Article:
I had the absolute pleasure to be invited to keynote at SeleniumConf 2020 in Bangalore. I had decided in February to talk about test leadership and how to lead through uncertainty. And that was before COVID-19 came on the scene!
It’s the first time I’ve spoken ‘live’ online at a conference and it doesn’t come without its own set of unpredictability and unknowns! It’s hard to speak when you can’t see the audience and you have little interaction. But overall it was fun. I think next time, I will keep the talk shorter, and allow for Q&A. I think speaking remotely like that makes interaction even more important. So shorter talks, longer Q&A is my learning!
I didn’t get to the Q&A here are responses to the 4 of the most popular questions.
How do we see future of manual Testing over Automation Testing ?
Personally, I dislike this pitting of manual testing against test automation. For me it’s not one or the other, but instead a range, a blend of the two. Both types of testing provide value. Exploratory Testing is useful in more places than we realise. You can do exploratory testing in unit testing, when creating automated checks, during bug blitzes and even in production. Test Automation is great to give reliability of results and provide some confidence that the system is behaving as we hope it should.
It also depends on what you are testing. For instance, if you are testing something brand new, and you have no idea on what to expect, a high amount of exploratory testing may be useful as you don’t have sufficient knowledge to decide on what the asserts are going to be yet.
Again if something is changing a lot, exploratory testing maybe better suited until outputs start becoming more predictable.
I think there’s going to be interesting manual work being done in the product area. I see the need for a product tester, someone who sits with the product team and helps identify risk(from a consumer perspective) early on.
As Increase Test Coverage will increase testing cost. How can we achieve good test coverage under limited testing cost?
Let risk be your guiding star. What is so important to your company that it must not fail? Make sure you test for that. Make sure you are refactoring your regression test suites. Consider that every test has an end by date. Look for duplication in test effort between levels of abstractions. Are we testing the same thing again and again in a different way, or are we truly testing something different.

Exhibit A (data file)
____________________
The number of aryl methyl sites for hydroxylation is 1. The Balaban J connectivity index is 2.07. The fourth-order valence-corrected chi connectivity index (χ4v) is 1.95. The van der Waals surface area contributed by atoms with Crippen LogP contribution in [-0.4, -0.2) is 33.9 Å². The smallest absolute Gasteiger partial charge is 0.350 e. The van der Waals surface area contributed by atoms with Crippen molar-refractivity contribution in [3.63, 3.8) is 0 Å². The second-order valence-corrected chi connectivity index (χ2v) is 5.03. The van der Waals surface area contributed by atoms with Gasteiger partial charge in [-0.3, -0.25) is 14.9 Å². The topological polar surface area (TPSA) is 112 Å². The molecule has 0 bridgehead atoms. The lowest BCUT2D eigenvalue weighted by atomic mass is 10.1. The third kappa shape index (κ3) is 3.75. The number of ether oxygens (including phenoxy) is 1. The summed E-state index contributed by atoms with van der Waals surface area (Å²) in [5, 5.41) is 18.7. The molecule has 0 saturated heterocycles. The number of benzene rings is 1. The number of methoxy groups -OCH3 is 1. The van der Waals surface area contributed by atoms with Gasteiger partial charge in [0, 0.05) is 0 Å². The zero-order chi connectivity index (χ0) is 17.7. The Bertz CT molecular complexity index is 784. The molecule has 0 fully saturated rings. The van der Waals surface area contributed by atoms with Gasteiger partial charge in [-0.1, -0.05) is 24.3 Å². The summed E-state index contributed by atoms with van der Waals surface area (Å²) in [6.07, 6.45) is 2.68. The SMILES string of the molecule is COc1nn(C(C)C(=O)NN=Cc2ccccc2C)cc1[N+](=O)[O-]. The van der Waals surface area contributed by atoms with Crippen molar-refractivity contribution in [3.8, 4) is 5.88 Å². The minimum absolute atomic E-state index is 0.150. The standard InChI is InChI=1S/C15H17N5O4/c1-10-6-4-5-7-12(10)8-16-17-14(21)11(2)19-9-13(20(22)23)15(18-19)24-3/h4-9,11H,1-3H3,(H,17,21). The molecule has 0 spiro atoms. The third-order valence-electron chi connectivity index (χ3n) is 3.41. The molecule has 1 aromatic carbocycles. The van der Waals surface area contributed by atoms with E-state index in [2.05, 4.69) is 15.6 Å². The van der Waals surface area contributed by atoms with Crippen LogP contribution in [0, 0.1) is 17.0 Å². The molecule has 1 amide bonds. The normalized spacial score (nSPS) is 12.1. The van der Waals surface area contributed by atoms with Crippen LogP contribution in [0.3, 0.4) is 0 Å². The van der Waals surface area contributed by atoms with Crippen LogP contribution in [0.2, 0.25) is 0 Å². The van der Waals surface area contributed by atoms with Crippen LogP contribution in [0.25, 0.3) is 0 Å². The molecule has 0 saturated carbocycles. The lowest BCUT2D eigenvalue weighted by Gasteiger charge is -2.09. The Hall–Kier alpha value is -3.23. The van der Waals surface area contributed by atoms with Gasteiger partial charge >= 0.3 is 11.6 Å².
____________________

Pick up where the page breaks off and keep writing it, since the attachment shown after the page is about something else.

Ask what could fail in production and we would be ok with that? (Great question to ask in planning sessions)
How Automation testing moving over AI Testing?
It’s useful to think of AI/Machine Learning as a tool in software testing as opposed to a replacement. Yes, its a very shiny new tool, that promises the world, but its still a tool. I’ve not doubt in time, AI will replace some of the simpler activites in software testing. For instance, I’ve seen AI being used in test case duplication and also an attempt to make decisions on prioritisation of tests. There’s no doubt that the concept of AI is attractive and many companies will look to invest in this, but we’re far away from it taking over as the tool of choice. Put it this way, 25 years ago I was promised a test tool that would automated all the things in end to end testing. We still haven’t solved that problem well. These tests are still hard to maintain and are still brittle. Who knows, maybe AI will solve this problem for us! But I’m skeptical its going to be any time soon!
That doesn’t mean we shouldn’t explore and better understand what value these tools can bring to our testing. I bet we will discover many ways it will help us, but also it might make our testing more susceptible to errors.
I want to perform software testing so that as organisation we get better Return on Investment?
I’m going to assume you are talking about ROI on software testing here.
Short Answer: Don’t. It’s going to get you into all sorts of mess that needs a whole blog post. Deploying faster and more reliably with less errors is what most companies are aiming to do. So focus on that instead. Small frequent batches is how the risk of failure is being managed. That means, when (not if) there is a failure, that failure can be quickly fixed. Because of this approach, we’re measuring different things. Think of software testing in combination with software development as opposed to independent activities that are measured in isolation. Instead, measure deployment frequency, Lead time for changes, Mean time to recover (MTTR) and Change failure rate. (Read State of Devops 2017 for a good beginners guide into these measurements).
Oh, and focus on trends, not absolutes. How we did compared to last year, as opposed to is this value good?
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